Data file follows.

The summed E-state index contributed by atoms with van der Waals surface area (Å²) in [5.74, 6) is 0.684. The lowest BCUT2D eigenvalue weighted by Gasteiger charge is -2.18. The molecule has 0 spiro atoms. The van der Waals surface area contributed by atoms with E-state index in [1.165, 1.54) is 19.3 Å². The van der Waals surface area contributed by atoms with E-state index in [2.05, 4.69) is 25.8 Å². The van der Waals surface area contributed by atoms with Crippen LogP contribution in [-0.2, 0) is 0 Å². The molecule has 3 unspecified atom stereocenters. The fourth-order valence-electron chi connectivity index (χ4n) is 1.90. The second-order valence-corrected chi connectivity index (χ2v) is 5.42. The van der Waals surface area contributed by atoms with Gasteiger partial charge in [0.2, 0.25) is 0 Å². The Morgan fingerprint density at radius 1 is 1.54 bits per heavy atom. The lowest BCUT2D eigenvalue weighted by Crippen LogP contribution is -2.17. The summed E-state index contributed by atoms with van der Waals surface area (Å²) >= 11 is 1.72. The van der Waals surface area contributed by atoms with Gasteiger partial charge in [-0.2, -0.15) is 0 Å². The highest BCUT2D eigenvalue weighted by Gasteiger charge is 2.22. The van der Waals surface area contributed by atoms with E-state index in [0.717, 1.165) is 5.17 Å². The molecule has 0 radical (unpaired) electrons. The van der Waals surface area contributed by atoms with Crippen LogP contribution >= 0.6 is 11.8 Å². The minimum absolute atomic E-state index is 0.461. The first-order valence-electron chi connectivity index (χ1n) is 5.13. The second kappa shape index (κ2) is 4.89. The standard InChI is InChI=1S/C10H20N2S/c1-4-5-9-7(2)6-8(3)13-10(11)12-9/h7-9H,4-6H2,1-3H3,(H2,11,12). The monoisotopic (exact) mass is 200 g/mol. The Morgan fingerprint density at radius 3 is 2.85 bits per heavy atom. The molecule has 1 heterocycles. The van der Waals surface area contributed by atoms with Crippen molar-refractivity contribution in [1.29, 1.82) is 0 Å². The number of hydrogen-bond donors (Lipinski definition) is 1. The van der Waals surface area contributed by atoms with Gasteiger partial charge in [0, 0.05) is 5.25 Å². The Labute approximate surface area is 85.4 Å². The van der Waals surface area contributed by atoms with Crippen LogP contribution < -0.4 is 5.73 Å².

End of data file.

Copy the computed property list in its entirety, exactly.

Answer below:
The summed E-state index contributed by atoms with van der Waals surface area (Å²) in [5.74, 6) is 0.684. The lowest BCUT2D eigenvalue weighted by Gasteiger charge is -2.18. The molecule has 0 spiro atoms. The van der Waals surface area contributed by atoms with E-state index in [1.165, 1.54) is 19.3 Å². The van der Waals surface area contributed by atoms with E-state index in [2.05, 4.69) is 25.8 Å². The van der Waals surface area contributed by atoms with Crippen LogP contribution in [-0.2, 0) is 0 Å². The molecule has 3 unspecified atom stereocenters. The fourth-order valence-electron chi connectivity index (χ4n) is 1.90. The second-order valence-corrected chi connectivity index (χ2v) is 5.42. The van der Waals surface area contributed by atoms with Gasteiger partial charge in [0.2, 0.25) is 0 Å². The Morgan fingerprint density at radius 1 is 1.54 bits per heavy atom. The lowest BCUT2D eigenvalue weighted by Crippen LogP contribution is -2.17. The summed E-state index contributed by atoms with van der Waals surface area (Å²) >= 11 is 1.72. The van der Waals surface area contributed by atoms with Gasteiger partial charge in [-0.2, -0.15) is 0 Å². The highest BCUT2D eigenvalue weighted by Gasteiger charge is 2.22. The van der Waals surface area contributed by atoms with E-state index in [0.717, 1.165) is 5.17 Å². The molecule has 0 radical (unpaired) electrons. The van der Waals surface area contributed by atoms with Crippen LogP contribution >= 0.6 is 11.8 Å². The minimum absolute atomic E-state index is 0.461. The first-order valence-electron chi connectivity index (χ1n) is 5.13. The second kappa shape index (κ2) is 4.89. The standard InChI is InChI=1S/C10H20N2S/c1-4-5-9-7(2)6-8(3)13-10(11)12-9/h7-9H,4-6H2,1-3H3,(H2,11,12). The monoisotopic (exact) mass is 200 g/mol. The Morgan fingerprint density at radius 3 is 2.85 bits per heavy atom. The molecule has 1 heterocycles. The van der Waals surface area contributed by atoms with Crippen molar-refractivity contribution in [1.29, 1.82) is 0 Å². The number of hydrogen-bond donors (Lipinski definition) is 1. The van der Waals surface area contributed by atoms with Gasteiger partial charge in [0, 0.05) is 5.25 Å². The Labute approximate surface area is 85.4 Å². The van der Waals surface area contributed by atoms with Crippen LogP contribution < -0.4 is 5.73 Å².